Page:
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Urban Housing Solutions provides affordable housing and social services for low-income residents of Nashville--primarily those with special needs.
Urban Housing Solutions was incorporated in May 1991 to address Nashville's lack of permanent affordable housing for the homeless by creating Tennessee's first major SRO (Single Room Occupancy) facility, Mercury Courts. SROs are income-based, efficiency apartments specifically designed for the formerly homeless. Today, Mercury Courts offers 164 units of housing, two full-time case managers, a health advocate, free transportation, a computer lab, and an active residents' association.
Since the development of Mercury Courts, we have added 15 new locations to our portfolio, ranging in size from 3 to 96 units each. We offer 600 units of housing, most of which are apartments. Three of our locations house participants of Journeys of Hope, our program for those in recovery from drug and alcohol addiction.
We also have special housing programs for the mentally ill, the chronically homeless, those with HIV/AIDS, and 2005 hurricane evacuees. Approximately one-third of our apartments are for individuals and families who have no special needs other than the fact that they cannot afford market-rate housing.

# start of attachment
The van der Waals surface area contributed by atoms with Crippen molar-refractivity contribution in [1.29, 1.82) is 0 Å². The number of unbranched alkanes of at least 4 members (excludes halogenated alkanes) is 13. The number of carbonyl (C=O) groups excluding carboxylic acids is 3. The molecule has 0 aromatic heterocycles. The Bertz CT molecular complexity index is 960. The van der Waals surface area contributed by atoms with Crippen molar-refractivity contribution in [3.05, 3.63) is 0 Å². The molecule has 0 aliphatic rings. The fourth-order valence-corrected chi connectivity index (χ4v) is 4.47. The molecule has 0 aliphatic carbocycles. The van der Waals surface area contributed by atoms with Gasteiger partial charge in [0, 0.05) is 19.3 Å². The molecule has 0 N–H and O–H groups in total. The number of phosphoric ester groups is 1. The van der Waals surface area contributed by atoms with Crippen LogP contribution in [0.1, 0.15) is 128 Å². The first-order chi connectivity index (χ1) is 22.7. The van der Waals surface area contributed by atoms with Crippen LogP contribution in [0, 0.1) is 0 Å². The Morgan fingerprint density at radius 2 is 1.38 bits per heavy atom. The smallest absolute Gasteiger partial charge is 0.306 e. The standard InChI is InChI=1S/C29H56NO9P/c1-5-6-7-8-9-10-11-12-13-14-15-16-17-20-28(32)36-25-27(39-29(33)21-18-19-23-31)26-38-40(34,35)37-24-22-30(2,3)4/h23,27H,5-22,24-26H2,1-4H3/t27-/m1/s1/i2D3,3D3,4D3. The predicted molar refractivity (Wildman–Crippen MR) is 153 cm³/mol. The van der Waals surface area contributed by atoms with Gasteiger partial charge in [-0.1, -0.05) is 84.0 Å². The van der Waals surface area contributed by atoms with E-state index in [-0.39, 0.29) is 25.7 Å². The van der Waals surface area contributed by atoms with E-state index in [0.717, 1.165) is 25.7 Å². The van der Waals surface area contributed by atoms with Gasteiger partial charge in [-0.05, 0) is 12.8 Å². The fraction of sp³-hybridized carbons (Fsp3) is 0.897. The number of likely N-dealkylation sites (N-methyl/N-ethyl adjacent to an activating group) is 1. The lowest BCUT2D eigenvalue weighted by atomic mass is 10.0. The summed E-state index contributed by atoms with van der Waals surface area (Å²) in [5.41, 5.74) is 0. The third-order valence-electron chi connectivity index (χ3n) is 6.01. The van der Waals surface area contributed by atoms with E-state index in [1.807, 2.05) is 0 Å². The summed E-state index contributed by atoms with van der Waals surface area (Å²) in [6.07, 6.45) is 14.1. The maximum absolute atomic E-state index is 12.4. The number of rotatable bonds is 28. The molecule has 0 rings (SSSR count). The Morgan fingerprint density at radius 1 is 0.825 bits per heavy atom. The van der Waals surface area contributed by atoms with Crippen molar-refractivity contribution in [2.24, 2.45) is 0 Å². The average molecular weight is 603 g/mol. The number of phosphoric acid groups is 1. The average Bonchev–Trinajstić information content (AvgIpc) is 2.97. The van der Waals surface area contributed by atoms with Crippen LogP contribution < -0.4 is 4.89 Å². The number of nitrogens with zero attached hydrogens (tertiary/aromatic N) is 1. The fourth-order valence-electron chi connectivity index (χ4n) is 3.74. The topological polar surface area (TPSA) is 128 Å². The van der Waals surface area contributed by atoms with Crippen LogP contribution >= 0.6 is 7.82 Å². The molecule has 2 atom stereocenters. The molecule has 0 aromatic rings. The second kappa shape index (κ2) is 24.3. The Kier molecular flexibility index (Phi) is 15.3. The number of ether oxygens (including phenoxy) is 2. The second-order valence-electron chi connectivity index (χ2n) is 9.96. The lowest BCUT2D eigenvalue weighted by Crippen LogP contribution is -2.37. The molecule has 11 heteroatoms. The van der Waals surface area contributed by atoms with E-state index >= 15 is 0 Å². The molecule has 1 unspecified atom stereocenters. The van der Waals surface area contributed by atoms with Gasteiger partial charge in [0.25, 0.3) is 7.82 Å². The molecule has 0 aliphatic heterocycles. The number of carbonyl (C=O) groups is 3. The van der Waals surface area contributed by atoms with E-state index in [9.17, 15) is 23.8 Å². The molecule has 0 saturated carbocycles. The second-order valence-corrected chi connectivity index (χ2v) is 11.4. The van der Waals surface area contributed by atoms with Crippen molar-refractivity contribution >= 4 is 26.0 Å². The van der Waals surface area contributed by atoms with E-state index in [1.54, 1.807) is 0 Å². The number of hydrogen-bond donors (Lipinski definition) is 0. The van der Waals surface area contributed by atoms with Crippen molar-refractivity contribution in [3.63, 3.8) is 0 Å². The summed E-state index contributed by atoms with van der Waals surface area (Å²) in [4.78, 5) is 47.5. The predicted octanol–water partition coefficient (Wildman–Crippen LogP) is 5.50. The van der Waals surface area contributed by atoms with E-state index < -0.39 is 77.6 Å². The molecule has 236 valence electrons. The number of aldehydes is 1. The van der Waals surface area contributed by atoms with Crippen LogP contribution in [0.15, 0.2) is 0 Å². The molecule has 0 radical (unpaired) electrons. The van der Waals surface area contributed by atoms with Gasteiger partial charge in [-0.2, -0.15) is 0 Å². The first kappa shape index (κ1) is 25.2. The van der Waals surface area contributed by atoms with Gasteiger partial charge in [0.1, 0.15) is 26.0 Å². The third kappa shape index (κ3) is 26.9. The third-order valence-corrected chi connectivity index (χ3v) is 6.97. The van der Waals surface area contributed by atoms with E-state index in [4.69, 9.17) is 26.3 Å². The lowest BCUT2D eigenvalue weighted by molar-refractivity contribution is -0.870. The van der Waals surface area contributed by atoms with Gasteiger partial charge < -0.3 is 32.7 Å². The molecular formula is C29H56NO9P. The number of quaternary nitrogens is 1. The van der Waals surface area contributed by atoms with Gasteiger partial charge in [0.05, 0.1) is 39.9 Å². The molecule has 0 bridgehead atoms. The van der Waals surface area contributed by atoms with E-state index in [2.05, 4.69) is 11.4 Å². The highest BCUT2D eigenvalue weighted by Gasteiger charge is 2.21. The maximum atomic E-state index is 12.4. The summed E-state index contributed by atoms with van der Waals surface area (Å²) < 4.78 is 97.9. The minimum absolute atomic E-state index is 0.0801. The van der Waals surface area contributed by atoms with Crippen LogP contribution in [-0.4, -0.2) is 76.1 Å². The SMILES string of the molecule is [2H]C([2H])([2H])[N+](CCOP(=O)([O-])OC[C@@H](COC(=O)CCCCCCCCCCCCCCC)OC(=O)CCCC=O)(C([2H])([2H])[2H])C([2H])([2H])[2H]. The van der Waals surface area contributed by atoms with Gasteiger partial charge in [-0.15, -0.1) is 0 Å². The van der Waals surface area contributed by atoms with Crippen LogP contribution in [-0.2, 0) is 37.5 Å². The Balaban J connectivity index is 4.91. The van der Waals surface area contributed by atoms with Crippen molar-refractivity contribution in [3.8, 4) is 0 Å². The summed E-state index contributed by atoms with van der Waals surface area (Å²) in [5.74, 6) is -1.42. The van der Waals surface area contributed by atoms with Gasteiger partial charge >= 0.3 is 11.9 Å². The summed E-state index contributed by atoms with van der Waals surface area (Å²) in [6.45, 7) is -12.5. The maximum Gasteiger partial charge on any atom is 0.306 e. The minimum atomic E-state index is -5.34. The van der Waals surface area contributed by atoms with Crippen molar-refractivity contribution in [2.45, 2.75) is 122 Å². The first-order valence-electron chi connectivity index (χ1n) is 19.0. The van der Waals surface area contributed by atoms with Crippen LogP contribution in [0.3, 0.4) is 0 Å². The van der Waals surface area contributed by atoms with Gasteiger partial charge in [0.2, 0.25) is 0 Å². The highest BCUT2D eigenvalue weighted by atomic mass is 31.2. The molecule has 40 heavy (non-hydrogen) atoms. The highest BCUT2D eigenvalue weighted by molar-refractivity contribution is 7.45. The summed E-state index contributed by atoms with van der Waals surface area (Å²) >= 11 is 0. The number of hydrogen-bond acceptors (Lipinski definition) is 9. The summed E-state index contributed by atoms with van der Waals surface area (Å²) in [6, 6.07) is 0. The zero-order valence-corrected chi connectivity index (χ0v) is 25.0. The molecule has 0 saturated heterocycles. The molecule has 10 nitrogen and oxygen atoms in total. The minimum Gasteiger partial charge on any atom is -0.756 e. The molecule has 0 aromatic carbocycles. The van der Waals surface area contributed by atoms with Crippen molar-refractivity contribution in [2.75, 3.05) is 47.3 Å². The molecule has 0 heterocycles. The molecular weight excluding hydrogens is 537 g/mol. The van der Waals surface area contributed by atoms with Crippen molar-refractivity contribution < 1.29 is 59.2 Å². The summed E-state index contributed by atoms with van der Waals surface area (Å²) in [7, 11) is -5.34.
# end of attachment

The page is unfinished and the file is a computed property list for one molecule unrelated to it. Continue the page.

In 2006 we began to focus on our environmental impact. We did an 11-unit renovation--adding insulation, Energy Star water heaters and refrigerators, low gallon-per-flush toilets, and Energy Star windows. When we finished the renovation, all 11 units were certified as Energy Star. In addition, we've changed over 1,000 light bulbs to compact fluorescents, started water management programs at two of our locations, and switched to a trash pickup service that recycles.
We're especially excited about two programs we've started in the past few months. The first, based on the Housing First concept, is housed at our Fisk Courts location. Housing First is the idea that homeless people first need a place to live. Once they're housed, you surround them with case management to address the problems that made and kept them homeless.The second program, The Academy, is an entrepreneurial-focused housing program for men; most of whom are chronically homeless, formerly incarcerated, or in recovery from addiction. Based on the "each one, teach one" philosophy, The Academy relies not on social workers but rather senior residents to teach newer ones how to work and behave in society. Two graduates of San Francisco's Delancey Street Foundation run The Academy.
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